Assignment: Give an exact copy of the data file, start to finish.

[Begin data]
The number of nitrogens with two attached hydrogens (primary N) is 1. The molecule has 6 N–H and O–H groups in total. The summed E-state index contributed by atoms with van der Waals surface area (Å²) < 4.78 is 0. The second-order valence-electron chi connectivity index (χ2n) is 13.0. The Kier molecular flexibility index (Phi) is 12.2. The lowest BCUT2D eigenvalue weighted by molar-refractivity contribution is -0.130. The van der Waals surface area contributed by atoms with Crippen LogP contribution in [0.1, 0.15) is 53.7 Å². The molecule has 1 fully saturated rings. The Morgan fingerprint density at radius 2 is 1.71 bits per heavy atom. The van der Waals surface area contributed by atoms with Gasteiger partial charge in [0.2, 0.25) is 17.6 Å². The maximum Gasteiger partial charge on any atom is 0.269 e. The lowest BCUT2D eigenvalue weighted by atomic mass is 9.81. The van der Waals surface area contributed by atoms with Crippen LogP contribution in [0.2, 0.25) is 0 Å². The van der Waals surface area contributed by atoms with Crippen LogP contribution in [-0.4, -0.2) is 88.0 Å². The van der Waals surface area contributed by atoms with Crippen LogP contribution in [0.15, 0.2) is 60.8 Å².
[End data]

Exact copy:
The number of nitrogens with two attached hydrogens (primary N) is 1. The molecule has 6 N–H and O–H groups in total. The summed E-state index contributed by atoms with van der Waals surface area (Å²) < 4.78 is 0. The second-order valence-electron chi connectivity index (χ2n) is 13.0. The Kier molecular flexibility index (Phi) is 12.2. The lowest BCUT2D eigenvalue weighted by molar-refractivity contribution is -0.130. The van der Waals surface area contributed by atoms with Crippen LogP contribution in [0.1, 0.15) is 53.7 Å². The molecule has 1 fully saturated rings. The Morgan fingerprint density at radius 2 is 1.71 bits per heavy atom. The van der Waals surface area contributed by atoms with Gasteiger partial charge in [0.2, 0.25) is 17.6 Å². The maximum Gasteiger partial charge on any atom is 0.269 e. The lowest BCUT2D eigenvalue weighted by atomic mass is 9.81. The van der Waals surface area contributed by atoms with Crippen LogP contribution in [0.2, 0.25) is 0 Å². The van der Waals surface area contributed by atoms with Crippen LogP contribution in [-0.4, -0.2) is 88.0 Å². The van der Waals surface area contributed by atoms with Crippen LogP contribution in [0.15, 0.2) is 60.8 Å².